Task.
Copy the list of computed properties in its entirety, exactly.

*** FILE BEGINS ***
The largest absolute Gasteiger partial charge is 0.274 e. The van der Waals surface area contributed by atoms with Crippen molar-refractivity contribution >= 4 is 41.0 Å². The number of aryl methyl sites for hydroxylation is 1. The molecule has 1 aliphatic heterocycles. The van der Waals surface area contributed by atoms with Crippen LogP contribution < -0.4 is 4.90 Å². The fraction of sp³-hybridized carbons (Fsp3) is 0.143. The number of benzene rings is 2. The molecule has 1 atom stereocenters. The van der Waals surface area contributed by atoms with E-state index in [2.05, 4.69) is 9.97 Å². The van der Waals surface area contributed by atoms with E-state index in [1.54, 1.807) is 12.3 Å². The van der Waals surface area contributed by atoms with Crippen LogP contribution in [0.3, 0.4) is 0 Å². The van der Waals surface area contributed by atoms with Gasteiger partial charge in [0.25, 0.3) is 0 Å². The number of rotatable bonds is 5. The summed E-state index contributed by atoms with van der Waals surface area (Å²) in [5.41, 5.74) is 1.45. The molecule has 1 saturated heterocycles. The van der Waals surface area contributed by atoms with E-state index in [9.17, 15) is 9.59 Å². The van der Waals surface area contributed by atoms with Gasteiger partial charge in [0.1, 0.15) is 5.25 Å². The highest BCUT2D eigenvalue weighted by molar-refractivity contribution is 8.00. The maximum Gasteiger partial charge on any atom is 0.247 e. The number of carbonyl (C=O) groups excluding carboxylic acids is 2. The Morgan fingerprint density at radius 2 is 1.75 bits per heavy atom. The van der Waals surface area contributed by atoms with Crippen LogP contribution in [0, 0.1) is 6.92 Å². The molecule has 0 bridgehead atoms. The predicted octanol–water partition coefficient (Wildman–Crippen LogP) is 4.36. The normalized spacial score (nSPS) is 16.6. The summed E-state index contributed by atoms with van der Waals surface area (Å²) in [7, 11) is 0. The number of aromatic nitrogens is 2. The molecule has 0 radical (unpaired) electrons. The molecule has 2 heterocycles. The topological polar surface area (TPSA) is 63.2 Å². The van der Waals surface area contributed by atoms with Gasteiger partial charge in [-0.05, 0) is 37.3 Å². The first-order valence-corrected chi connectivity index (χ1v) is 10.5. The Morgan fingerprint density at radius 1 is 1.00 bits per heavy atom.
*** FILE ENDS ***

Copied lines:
The largest absolute Gasteiger partial charge is 0.274 e. The van der Waals surface area contributed by atoms with Crippen molar-refractivity contribution >= 4 is 41.0 Å². The number of aryl methyl sites for hydroxylation is 1. The molecule has 1 aliphatic heterocycles. The van der Waals surface area contributed by atoms with Crippen LogP contribution < -0.4 is 4.90 Å². The fraction of sp³-hybridized carbons (Fsp3) is 0.143. The number of benzene rings is 2. The molecule has 1 atom stereocenters. The van der Waals surface area contributed by atoms with E-state index in [2.05, 4.69) is 9.97 Å². The van der Waals surface area contributed by atoms with E-state index in [1.54, 1.807) is 12.3 Å². The van der Waals surface area contributed by atoms with Crippen LogP contribution in [0.3, 0.4) is 0 Å². The van der Waals surface area contributed by atoms with Gasteiger partial charge in [0.25, 0.3) is 0 Å². The number of rotatable bonds is 5. The summed E-state index contributed by atoms with van der Waals surface area (Å²) in [5.41, 5.74) is 1.45. The molecule has 1 saturated heterocycles. The van der Waals surface area contributed by atoms with E-state index in [9.17, 15) is 9.59 Å². The van der Waals surface area contributed by atoms with Gasteiger partial charge in [0.1, 0.15) is 5.25 Å². The highest BCUT2D eigenvalue weighted by molar-refractivity contribution is 8.00. The maximum Gasteiger partial charge on any atom is 0.247 e. The number of carbonyl (C=O) groups excluding carboxylic acids is 2. The Morgan fingerprint density at radius 2 is 1.75 bits per heavy atom. The van der Waals surface area contributed by atoms with Crippen LogP contribution in [0, 0.1) is 6.92 Å². The molecule has 0 bridgehead atoms. The predicted octanol–water partition coefficient (Wildman–Crippen LogP) is 4.36. The normalized spacial score (nSPS) is 16.6. The summed E-state index contributed by atoms with van der Waals surface area (Å²) in [7, 11) is 0. The number of aromatic nitrogens is 2. The molecule has 0 radical (unpaired) electrons. The molecule has 2 heterocycles. The topological polar surface area (TPSA) is 63.2 Å². The van der Waals surface area contributed by atoms with Gasteiger partial charge in [-0.05, 0) is 37.3 Å². The first-order valence-corrected chi connectivity index (χ1v) is 10.5. The Morgan fingerprint density at radius 1 is 1.00 bits per heavy atom.